Positive Reflection

rhn-positivereflectionThis blog post was written by Recovery Help Now’s, Leslie Kolb, MSW, ASW.

What do you see when you look at yourself, both externally when you glance in a mirror and internally? Do you focus on your positive qualities, or do you find yourself honing in on qualities you want to alter? Does it feel easy or difficult to look at yourself? Sometimes it can be difficult to take an honest look at ourselves, because we often see parts we want to change or improve. But why not make an effort to be kinder to ourselves, to accept the parts we don’t like as much and celebrate the parts we do?

Often when we reflect on our own behaviors or even just our appearance, we first see what we want to change, but what about the things we don’t want to change? Perhaps you volunteer a good deal of time to charity work throughout the year, which makes you feel fulfilled in a way that would be otherwise impossible. Or perhaps you’ve spent time working on your ability to share and be vulnerable with your loved ones and have become well-practiced at it after years of practice. Or even on a superficial note, maybe you really like your nose, or the shape your body is in.

In order to be kinder to ourselves, we have to be able to identify and acknowledge the things we like about ourselves; in doing so, no only are we kinder to ourselves but we are also able to more clearly see the what we truly do need to work on. If we value our positive qualities, then we can see the value in continual work and improvement of our minds, bodies, and spirits. Think of it like this: if you love the house you live in, there’s a better chance you’ll keep renovating and updating it so it retains value and continually increases in worth. You’ll invest and keep reinvesting as time goes on. The same goes for your body—after all, it is the house for your soul.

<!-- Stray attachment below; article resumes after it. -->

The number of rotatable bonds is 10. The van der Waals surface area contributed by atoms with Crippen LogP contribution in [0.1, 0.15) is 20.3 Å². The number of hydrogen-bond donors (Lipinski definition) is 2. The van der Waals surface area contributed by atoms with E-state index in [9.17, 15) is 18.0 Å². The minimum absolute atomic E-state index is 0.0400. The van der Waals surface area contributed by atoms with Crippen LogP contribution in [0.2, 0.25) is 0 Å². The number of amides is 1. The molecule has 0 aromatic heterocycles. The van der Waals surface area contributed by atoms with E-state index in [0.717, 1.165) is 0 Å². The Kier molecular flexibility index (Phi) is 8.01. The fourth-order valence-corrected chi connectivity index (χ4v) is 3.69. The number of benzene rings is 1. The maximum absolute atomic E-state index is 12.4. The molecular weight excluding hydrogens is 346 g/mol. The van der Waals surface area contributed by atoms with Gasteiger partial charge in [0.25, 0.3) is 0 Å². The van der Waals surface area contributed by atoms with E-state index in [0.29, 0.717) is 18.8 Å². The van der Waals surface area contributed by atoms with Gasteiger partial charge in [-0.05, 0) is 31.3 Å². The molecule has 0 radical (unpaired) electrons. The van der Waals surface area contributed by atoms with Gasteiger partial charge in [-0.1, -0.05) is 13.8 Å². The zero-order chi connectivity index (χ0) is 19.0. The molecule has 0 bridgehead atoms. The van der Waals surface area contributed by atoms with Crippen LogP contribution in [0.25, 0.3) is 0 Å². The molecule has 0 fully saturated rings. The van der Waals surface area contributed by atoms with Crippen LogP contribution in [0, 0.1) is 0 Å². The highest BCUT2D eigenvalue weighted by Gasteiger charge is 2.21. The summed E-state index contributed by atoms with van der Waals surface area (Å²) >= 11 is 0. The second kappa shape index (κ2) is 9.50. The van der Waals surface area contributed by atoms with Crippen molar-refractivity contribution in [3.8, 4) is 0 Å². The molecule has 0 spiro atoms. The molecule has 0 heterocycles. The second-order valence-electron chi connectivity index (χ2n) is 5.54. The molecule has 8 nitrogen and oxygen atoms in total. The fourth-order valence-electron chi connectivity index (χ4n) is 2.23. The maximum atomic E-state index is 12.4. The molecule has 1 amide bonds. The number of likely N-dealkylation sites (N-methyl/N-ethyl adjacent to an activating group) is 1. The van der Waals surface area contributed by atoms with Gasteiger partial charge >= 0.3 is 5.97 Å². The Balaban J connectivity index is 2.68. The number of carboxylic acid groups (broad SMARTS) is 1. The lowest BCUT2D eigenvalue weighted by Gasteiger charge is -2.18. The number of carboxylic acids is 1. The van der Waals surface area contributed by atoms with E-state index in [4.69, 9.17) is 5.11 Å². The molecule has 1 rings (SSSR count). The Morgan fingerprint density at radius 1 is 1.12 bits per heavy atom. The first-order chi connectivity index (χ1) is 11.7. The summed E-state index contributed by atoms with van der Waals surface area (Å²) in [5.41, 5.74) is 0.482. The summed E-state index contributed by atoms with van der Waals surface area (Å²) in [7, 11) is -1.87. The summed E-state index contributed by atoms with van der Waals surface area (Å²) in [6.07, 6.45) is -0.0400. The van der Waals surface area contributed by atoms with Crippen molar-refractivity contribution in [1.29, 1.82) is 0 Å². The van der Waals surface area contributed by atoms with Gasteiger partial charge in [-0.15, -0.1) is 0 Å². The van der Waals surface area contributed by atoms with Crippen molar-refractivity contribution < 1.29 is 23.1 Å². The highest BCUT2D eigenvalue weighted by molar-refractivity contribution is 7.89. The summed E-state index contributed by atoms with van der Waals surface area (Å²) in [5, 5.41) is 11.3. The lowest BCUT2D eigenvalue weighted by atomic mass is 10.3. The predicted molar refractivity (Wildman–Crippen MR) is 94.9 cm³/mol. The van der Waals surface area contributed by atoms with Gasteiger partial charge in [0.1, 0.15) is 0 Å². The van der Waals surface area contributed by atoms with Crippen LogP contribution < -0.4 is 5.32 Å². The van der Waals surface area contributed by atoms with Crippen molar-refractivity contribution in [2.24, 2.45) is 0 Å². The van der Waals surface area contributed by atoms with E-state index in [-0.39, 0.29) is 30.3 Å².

Take a few moments the next time you pause for reflection and name five positive attributes about yourself. Try not to focus too much on the superficial, but if you are really proud of the work you’ve done to get in shape, then by all means—celebrate it! In being able to recognize and focus on the positive, the attributes you might see as negative can seem less important compared to the positive qualities you possess. If you keep practicing this focused reflection, you might be surprised how much it can shift your overall mindset.

This week, as you examine yourself in the mirror, don’t forget to look at the positives first. Chances are, there are a lot of great qualities you’ve been ignoring while focusing on ones you want to change. Who knows– in trying this exercise, you may inadvertently change how you think of yourself, and find that you like what you see.


Elana Clark-Faler
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